Often an agreement is made by the defense and the prosecution, and this agreement is presented to the judge for approval and entry. This agreement could involve dismissal of the charges, a reduction of the charges, conviction, or deferral for dismissal arrangement. Sometimes, the parties cannot come to an agreement and the defendant decides to plead not guilty to the charges in a trial before the judge.
When a person is convicted and their appeal period ends, misdemeanors cannot be expunged from the permanent criminal record. A Defendant must appeal to avoid a permanent conviction. The General District Courts have a very short appeal period for these charges (only 10 days). Appeals from the General District Courts are heard in a court of record called the Circuit Court. The appeal is heard "De Novo", meaning that no weight or deference is given to the lower court decision. It is a fresh trial. The Circuit Court is a "Court of Record" and hears jury trials for misdemeanor appeals, unless both the Defendant and the prosecuting attorney waive the jury and agree to a bench trial. Misdemeanor jury trials utilize "petit juries" and comprised of only seven jurors in this state. Defendants conducting misdemeanor trials in Circuit Court must provide their own court reporter to transcribe the events of trial for any further appeal.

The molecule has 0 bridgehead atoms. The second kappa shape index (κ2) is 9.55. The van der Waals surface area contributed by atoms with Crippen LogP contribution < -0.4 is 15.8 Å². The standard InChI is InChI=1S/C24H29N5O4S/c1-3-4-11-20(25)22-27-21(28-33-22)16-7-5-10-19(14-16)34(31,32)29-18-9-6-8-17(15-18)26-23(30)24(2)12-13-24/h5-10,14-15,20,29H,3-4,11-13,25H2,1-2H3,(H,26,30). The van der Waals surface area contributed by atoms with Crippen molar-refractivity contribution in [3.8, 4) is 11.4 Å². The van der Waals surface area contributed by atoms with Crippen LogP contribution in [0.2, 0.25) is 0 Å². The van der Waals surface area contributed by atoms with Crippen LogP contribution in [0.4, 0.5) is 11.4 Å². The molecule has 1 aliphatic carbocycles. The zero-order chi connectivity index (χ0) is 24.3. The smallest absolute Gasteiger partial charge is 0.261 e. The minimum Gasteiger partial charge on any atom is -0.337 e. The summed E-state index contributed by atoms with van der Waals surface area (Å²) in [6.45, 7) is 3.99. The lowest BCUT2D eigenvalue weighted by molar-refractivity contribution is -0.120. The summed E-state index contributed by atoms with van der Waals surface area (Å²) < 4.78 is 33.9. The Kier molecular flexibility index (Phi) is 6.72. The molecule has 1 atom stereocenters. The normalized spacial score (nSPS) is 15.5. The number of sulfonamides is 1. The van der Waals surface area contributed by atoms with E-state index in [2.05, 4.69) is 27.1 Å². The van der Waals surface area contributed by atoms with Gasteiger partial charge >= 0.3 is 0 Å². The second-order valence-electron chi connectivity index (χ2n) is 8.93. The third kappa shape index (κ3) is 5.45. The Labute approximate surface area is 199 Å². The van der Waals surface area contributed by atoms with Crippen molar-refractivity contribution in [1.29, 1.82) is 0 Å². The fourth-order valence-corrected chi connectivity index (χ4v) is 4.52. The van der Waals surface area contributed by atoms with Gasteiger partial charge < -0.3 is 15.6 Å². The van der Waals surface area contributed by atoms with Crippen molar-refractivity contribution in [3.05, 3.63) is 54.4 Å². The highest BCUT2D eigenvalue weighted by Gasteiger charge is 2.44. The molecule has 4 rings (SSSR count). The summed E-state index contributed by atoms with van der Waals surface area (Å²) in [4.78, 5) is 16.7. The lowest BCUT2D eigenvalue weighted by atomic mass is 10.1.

Most of the cases that this law office handles do not have to go through the appeal process. Appeals are rarely used except in very difficult cases. Cases that are often appealed include violent crimes, high speed Reckless Driving cases, and DUI cases that involve exceptionally high Blood Alcohol Content. However, it is important for the client to know their options and long term strategy for the case.
It is important for someone who is charged to retain an experienced defense attorney as soon as possible. With experienced counsel, the charge may be dismissed or reduced to a lesser offense. There are deferral procedures available for some misdemeanors that may result in dismissal. Attorney Yeargan also routinely negotiates informal deferrals for dismissal, so that the client is eligible for expungement of the arrest. This may involve payment of restitution, completion of community service hours, and counseling treatment with good behavior.
Contact an Experienced Criminal Defense Lawyer Today - Fairfax County, Prince William County, Stafford County, Arlington County, the City of Alexandria, Loudoun County, Warren County, Caroline County and other Locations Throughout Virginia
For assistance with misdemeanor criminal charges in Fairfax County, Prince William County, or any other location in Virginia, please contact Attorney Wilfred Yeargan for a free initial consultation. He will discuss the facts of your case and any potential defense to the charges. A comprehensive defense strategy will be developed and explained in detail to the client. The law office offers reasonable, flat fees to defend the case through trial.
Call The Law Office of Wilfred W. Yeargan directly or send an online message to discuss your case and legal defense options today.